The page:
Home   AmMin   GMR   RiMG   Collectors Corner   Directory   Short Courses 



     The Mohs' hardness scale was developed in 1822 by Frederich Mohs. This scale is a chart of relative hardness of the various minerals (1 - softest to 10 - hardest). Since hardness depends upon the crystallographic direction (ultimately on the strength of the bonds between atoms in a crystal), there can be variations in hardness depending upon the direction in which one measures this property. One of the most striking examples of this is kyanite, which has a hardness of 5.5 parallel to the 1 direction ( c-axis), while it has a hardness of 7.0 parallel to the 100 direction ( a-axis). Talc (1), the softest mineral on the Mohs scale has a hardness greater than gypsum (2) in the direction that is perpendicular to the cleavage. Diamonds (10) also show a variation in hardness (the octahedral faces are harder than the cube faces). For further information see articles from the American Mineralogist on microhardness, the Knoop tester, and diamonds.

      Mohs' hardness is a measure of the relative hardness and resistance to scratching between minerals. Other hardness scales rely on the ability to create an indentation into the tested mineral (such as the Rockwell, Vickers, and Brinell hardness - these are used mainly to determine  hardness in metals and metal alloys). The scratch hardness is related to the breaking of the chemical bonds in the material, creation of microfractures on the surface, or displacing atoms (in metals) of the mineral. Generally, minerals with covalent bonds are the hardest while minerals with ionic, metallic, or van der Waals bonding are much softer.

   When doing the tests of the minerals it is necessary to determine which mineral was scratched. The powder can be rubbed or blown off and surface scratches can usually be felt by running the fingernail over the surface. One can also get a relative feel for the hardness difference between two minerals. For instance quartz will be able to scratch calcite with much greater ease than you can scratch calcite with fluorite. One must also use enough force to create the scratch (if you don't use enough force even diamond will not be able to scratch quartz - this is an area where practice is important). You also have to be careful to test the material that you think you are testing and not some small inclusion in the sample. This is where using a small hand lens can be very useful to determine if the test area is homogenous.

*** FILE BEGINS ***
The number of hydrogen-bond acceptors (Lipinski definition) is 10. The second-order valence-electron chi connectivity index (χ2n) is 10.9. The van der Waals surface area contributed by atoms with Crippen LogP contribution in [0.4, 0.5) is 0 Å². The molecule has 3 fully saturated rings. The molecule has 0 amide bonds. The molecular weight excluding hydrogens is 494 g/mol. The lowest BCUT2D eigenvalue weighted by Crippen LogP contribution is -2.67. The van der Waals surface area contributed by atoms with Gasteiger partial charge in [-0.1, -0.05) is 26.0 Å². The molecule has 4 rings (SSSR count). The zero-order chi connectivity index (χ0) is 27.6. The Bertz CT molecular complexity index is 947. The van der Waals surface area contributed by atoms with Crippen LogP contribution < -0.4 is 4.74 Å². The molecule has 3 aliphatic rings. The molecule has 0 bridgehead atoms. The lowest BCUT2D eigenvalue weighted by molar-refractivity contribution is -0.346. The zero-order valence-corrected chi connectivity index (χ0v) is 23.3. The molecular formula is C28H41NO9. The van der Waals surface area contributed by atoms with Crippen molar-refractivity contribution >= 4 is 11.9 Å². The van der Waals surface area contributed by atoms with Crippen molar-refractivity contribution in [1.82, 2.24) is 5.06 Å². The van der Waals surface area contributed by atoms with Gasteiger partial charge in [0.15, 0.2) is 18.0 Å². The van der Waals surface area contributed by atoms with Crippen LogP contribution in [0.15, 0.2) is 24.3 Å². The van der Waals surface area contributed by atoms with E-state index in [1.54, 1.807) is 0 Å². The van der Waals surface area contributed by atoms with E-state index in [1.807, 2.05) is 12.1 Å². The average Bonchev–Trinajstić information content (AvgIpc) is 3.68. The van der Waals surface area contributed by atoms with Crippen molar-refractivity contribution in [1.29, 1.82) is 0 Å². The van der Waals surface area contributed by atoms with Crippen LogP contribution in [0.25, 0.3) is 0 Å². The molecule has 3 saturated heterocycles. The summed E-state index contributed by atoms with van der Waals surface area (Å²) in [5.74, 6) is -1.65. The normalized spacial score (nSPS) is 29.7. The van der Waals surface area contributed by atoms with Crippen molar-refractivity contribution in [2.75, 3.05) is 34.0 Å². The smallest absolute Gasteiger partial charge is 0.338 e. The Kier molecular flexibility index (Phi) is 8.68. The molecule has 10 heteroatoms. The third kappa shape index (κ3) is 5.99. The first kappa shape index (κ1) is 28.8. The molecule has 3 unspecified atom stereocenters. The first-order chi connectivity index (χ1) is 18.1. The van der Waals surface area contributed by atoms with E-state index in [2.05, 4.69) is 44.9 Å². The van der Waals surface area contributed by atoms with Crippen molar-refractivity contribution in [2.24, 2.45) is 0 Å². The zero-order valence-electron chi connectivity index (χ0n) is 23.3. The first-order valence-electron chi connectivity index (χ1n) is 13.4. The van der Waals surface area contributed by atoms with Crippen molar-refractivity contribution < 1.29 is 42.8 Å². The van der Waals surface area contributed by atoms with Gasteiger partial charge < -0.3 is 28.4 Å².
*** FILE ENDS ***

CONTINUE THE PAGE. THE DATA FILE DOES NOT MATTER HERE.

Mineral Hardness    
Diamond 10 Zaire 1 cm. 14 carats
Corundum 9 variety ruby, India 6 cm.
Topaz 8 Mursinsk, Russia, 5cm across Seaman Museum specimen
Quartz 7 variety amethyst, Guerro, Mexico 16 cm.
Orthoclase 6 Orthoclase (white) on quartz, Baveno, Italy Orthoclase crystal is 3 cm tall. Seaman museum specimen.
Apatite 5 Durango, Mexico. Crystal is 7.5 cm. tall. Seaman museum specimen.
Fluorite 4 Elmwood mine, Tennessee 2.5 cm. (note phantom)
Calcite 3 Elmwood Mine, Tennessee 8 cm. (twinned)
Gypsum 2 Wyoming 12 cm. Note "fishtail" twin on left
Talc 1 Rope's Gold Mine, Michigan (green) 4 cm. across talc mass


Why is hardness important?

    The effects of high hardness are important in many fields. Abrasives are used to form and polish many substances. Diamonds are an important mineral component in cutting tools for the manufacturing of metals and other substances, forming dies for the drawing of wires, and for cutting cores in oil wells and mineral exploration. Emery - a variety of corundum, is used in many abrasive products that do not require the hardness (or expense) of diamond tools. Garnets were used as an abrasive in sandpaper. Talc is an extremely soft mineral that has been used in bath powders (talcum powder).

    Mineral harness is also important in sedimentary rocks. Harder minerals tend to be able to travel longer distances down river systems. Quartz can often undergo several cycles of erosion, transportation and lithification ( change of sediments to rock). Zircons are persistent minerals in the environment and can often tell geologists the types of rock that were the original source rock for metamorphic or sedimentary rocks.

    Mineral hardness can also be seen in the topography of many landscapes. Quartz bearing rocks are often more resistant to weathering and will produce the capstones that protect the tops of buttes and mesas from erosion.

 Niagara Falls, N. Y. from American side 5/2002 
Niagara Falls, New York

Copyright © 1997 - 2024 Mineralogical Society of America. All rights reserved